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  • Writer's pictureDavid Mitlyng

Weekly Takeaways-May3,2022

Updated: Jun 19, 2023

Theme of the Week

We Built a Glass House before the Invention of Stones We are heavily dependent on space, and our adversaries know it,” warned the former secretary of the US Air Force years ago.

And in the wake of Russia’s anti-satellite missile tests, and interference with GPS, Starlink, and Viasat, there is now concern that war could extend into space where critical satellites are sitting ducks. So how do you protect satellites? There is no one solution, but taken in combination:

And splitting dual use satellites like GPS into separate commercial and military systems. Not only do they address different needs, but it will make GPS a less attractive target. Last Week's Theme: GPS Keeps the Lights On

Industry News


The More You Know...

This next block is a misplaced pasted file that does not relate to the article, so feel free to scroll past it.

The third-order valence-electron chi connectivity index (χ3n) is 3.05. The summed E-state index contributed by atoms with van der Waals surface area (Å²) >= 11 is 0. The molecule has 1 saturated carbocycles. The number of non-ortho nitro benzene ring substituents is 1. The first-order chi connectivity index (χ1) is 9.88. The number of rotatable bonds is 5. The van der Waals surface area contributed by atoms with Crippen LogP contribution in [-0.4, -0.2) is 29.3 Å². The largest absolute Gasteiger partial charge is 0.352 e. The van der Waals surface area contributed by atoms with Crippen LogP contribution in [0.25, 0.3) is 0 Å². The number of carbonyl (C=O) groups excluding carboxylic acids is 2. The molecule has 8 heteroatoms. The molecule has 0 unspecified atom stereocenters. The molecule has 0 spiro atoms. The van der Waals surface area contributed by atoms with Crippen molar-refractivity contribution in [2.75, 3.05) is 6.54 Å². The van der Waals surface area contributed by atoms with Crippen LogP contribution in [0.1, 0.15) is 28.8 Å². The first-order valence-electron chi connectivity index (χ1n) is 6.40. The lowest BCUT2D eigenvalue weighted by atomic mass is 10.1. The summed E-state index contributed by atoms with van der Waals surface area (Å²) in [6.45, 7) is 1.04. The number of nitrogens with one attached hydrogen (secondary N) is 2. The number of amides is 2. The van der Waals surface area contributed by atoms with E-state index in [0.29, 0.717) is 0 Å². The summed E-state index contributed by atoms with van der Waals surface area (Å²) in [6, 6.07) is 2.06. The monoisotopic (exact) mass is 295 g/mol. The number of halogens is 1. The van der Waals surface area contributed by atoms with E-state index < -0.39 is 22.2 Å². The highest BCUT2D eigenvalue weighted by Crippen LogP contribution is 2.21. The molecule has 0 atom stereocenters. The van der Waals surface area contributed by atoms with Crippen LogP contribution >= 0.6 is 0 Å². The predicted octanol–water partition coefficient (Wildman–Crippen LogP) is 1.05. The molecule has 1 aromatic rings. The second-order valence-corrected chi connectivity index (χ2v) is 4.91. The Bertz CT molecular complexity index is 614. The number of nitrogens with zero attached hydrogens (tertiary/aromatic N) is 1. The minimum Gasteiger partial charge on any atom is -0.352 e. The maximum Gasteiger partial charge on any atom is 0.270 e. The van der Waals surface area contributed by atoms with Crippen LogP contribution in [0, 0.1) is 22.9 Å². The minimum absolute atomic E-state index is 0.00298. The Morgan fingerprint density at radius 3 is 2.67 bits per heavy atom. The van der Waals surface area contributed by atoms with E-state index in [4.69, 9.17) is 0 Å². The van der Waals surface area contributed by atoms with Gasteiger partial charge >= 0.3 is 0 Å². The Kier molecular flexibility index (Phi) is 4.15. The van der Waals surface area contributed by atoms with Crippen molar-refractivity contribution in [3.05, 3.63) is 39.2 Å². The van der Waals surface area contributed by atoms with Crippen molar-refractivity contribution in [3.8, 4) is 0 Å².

Most communications today is encrypted. For almost all cases this encryption is based on the use of public key cryptography. The security of public key cryptography relies on mathematical problems that are believed to be computationally intractable even using massive supercomputers. For decades, the use of public key cryptography has been implemented via a system known as public key infrastructure (PKI). But a large enough fault-tolerant quantum computer could break PKI, so the race is on for a replacement. There are two potential options: quantum key distribution (QKD), which requires unique hardware but is potentially more secure, and post-quantum cryptography (PQC), which is essentially a new form of PKI. PQC uses new mathematical problems that are believed to be intractable even with quantum computers. Since it's a form of public cryptography, PQC is software based and therefore much cheaper and easier to implement within current networks. There are companies building QKD systems with commercial hardware and networks already available. But QKD is still in the early adoption phase, with system cost and scalability a barrier to deployment. PQC, on the other hand, will be easier to implement once a standard has been adopted. In the US, this process has already started, though the security of some of the PQC options have been challenged. Xairos is focused on secure, high precision time transfer​, not on key distribution. Performing time transfer beyond GPS precision already requires unique hardware, and current methods are insecure.


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